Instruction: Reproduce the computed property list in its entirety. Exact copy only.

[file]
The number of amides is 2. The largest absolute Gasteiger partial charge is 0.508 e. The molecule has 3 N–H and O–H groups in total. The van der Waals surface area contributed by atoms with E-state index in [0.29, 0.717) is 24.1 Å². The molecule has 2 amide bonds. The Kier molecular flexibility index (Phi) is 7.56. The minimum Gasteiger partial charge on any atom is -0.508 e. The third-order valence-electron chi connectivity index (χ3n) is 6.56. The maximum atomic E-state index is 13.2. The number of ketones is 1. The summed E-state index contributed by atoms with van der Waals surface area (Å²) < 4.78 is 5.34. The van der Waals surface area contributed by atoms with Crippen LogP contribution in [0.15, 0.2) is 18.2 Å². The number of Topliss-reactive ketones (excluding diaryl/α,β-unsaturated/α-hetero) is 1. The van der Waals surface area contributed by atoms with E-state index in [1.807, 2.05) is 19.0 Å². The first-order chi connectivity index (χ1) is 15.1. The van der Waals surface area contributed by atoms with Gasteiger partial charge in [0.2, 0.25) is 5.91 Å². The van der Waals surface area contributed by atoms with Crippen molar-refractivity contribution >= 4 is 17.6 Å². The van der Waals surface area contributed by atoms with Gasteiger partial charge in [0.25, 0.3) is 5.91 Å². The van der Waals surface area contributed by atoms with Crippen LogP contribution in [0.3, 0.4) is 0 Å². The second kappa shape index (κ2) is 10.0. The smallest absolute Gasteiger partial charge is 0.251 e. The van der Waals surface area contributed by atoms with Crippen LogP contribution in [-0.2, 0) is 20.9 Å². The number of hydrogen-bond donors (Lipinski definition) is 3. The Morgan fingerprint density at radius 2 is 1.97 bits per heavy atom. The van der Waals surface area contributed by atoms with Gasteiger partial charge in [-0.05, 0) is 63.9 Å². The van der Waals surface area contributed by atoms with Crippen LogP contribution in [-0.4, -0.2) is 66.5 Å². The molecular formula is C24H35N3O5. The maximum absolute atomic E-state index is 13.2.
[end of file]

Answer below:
The number of amides is 2. The largest absolute Gasteiger partial charge is 0.508 e. The molecule has 3 N–H and O–H groups in total. The van der Waals surface area contributed by atoms with E-state index in [0.29, 0.717) is 24.1 Å². The molecule has 2 amide bonds. The Kier molecular flexibility index (Phi) is 7.56. The minimum Gasteiger partial charge on any atom is -0.508 e. The third-order valence-electron chi connectivity index (χ3n) is 6.56. The maximum atomic E-state index is 13.2. The number of ketones is 1. The summed E-state index contributed by atoms with van der Waals surface area (Å²) < 4.78 is 5.34. The van der Waals surface area contributed by atoms with Crippen LogP contribution in [0.15, 0.2) is 18.2 Å². The number of Topliss-reactive ketones (excluding diaryl/α,β-unsaturated/α-hetero) is 1. The van der Waals surface area contributed by atoms with E-state index in [1.807, 2.05) is 19.0 Å². The first-order chi connectivity index (χ1) is 15.1. The van der Waals surface area contributed by atoms with Gasteiger partial charge in [0.2, 0.25) is 5.91 Å². The van der Waals surface area contributed by atoms with Crippen molar-refractivity contribution >= 4 is 17.6 Å². The van der Waals surface area contributed by atoms with Gasteiger partial charge in [0.25, 0.3) is 5.91 Å². The van der Waals surface area contributed by atoms with Crippen LogP contribution in [0.3, 0.4) is 0 Å². The second kappa shape index (κ2) is 10.0. The smallest absolute Gasteiger partial charge is 0.251 e. The van der Waals surface area contributed by atoms with Crippen LogP contribution in [-0.2, 0) is 20.9 Å². The number of hydrogen-bond donors (Lipinski definition) is 3. The Morgan fingerprint density at radius 2 is 1.97 bits per heavy atom. The van der Waals surface area contributed by atoms with Gasteiger partial charge in [-0.05, 0) is 63.9 Å². The van der Waals surface area contributed by atoms with Crippen LogP contribution in [-0.4, -0.2) is 66.5 Å². The molecular formula is C24H35N3O5. The maximum absolute atomic E-state index is 13.2.